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Sudan’s Religious Affairs Minister to Asharq Al-Awsat: No ISIS Elements In Sudan, But Extremists

Sudan’s Religious Affairs Minister to Asharq Al-Awsat: No ISIS Elements In Sudan, But Extremists

Sunday, 3 November, 2019 - 09:45
Sudan’s Minister of Religious Affairs and Endowments, Nasreddine Mufreh (Asharq Al-Awsat).
London - Mustafa Seri
Sudan’s Minister of Religious Affairs and Endowments, Nasreddine Mufreh, denied the existence of an ISIS entity in Sudan, but pointed to the presence of many extremists spawned by the former regime.

“The whole world knows that ISIS is an international organization, and there are groups in a number of countries… But in Sudan we do not have a founding organization of ISIS and we can say there are individuals. I do not have a specific number for them,” he said during an email interview with Asharq Al-Awsat.

“We are not aware of the presence of ISIS at the moment, but there are some religious sermons in which extremism is emerging,” he added, stressing that his country would face all attempts to undermine the freedoms of the Sudanese components.

He emphasized that his ministry would work on combating extremism and takfiri ideas, fighting terrorism and renewing school curricula to produce rational students who would benefit their community.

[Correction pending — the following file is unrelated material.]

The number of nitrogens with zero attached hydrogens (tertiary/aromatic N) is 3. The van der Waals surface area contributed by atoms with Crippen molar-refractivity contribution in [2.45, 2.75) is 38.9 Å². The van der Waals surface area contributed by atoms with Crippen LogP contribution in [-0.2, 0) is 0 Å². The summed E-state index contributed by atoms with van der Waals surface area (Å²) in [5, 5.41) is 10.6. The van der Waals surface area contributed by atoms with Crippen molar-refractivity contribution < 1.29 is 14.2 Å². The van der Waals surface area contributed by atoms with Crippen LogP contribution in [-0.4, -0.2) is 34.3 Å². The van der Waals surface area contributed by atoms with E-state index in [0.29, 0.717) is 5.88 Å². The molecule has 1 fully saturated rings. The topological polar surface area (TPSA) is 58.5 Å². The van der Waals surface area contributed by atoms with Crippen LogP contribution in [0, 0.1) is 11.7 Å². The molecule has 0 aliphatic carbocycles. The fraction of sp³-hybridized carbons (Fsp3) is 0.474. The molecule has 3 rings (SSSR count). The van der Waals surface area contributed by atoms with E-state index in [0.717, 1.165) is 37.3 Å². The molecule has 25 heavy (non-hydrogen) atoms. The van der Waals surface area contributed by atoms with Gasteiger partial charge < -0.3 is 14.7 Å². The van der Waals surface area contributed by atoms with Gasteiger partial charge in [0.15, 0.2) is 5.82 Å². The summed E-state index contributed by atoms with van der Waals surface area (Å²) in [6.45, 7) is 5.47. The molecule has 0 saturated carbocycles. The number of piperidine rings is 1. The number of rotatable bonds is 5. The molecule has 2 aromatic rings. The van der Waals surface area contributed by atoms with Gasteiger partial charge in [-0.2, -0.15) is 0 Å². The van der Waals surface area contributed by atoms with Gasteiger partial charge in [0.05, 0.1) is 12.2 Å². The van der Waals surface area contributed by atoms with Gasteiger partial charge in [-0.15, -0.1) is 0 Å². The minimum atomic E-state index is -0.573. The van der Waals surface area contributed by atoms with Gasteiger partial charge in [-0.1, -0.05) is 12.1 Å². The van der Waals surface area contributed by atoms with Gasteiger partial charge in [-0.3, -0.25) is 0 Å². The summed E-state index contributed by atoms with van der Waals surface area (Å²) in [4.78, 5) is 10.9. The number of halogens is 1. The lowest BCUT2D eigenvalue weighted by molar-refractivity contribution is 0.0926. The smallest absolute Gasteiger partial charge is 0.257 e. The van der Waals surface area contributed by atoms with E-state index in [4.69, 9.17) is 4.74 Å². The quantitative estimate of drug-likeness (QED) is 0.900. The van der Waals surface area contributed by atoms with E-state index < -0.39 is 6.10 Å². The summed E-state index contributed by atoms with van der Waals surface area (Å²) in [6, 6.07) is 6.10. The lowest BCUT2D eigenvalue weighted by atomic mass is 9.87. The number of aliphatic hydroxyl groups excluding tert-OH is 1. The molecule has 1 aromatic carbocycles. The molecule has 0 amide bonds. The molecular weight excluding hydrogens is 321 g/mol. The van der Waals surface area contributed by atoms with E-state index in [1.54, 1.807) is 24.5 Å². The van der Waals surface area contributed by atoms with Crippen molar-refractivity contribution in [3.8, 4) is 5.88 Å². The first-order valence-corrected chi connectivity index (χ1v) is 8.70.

“The Sudanese Islamic Movement project has been defeated in political and community life thanks to the glorious revolution,” he said, noting that a number of Islamist movement cadres were now trying to exploit mosques to promote their ideas.

“We will besiege these mosques with a serious discourse calling for moderation and the fight against extremism,” Mufreh announced.

The minister stressed that one of the tasks of his ministry and the transitional government was to strengthen the role of the youth and “employ the creative spirit in them, and enable them… to build the national project.”

He added: “We will empower women in society and maximize their religious rights… and will work to strengthen their role in building social peace.”

The minister said that he sent invitations to the Sudanese Jews, who were forced to leave their country, to return to Sudan and participate in its reconstruction.

“In a particular era from 1880 to 1969, there was a socio-economic bloc representing the Jews,” Mufreh said.

“These Jews were part of the features of society and merged into it. They worked in commerce, economics and the civil service and were highly educated,” he remarked.

He added that this group of Jews faced great pressure, especially during the era of former President Jaafar Nimeiri from 1969-1985.

“Within the framework of a new civil state and in light of this glorious revolution that has asserted that citizenship is the basis of rights and duties… I have invited all Sudanese abroad, including Jews, who have the nationality of this country, to return to live in Sudan,” Mufreh stated.

The Minister of Religious Affairs and Endowments considered that Christians in Sudan cannot be described as a minority.

“They are Sudanese and their religion is heavenly with its values and beliefs,” he noted.

Mufreh said that Christians faced persecution and very bad practices during the previous regime, adding that property stolen from Sudanese Christians during that era would be returned to its people through the Judiciary.

Christians and all people of other faiths and religions are free to practice their rituals, he concluded.

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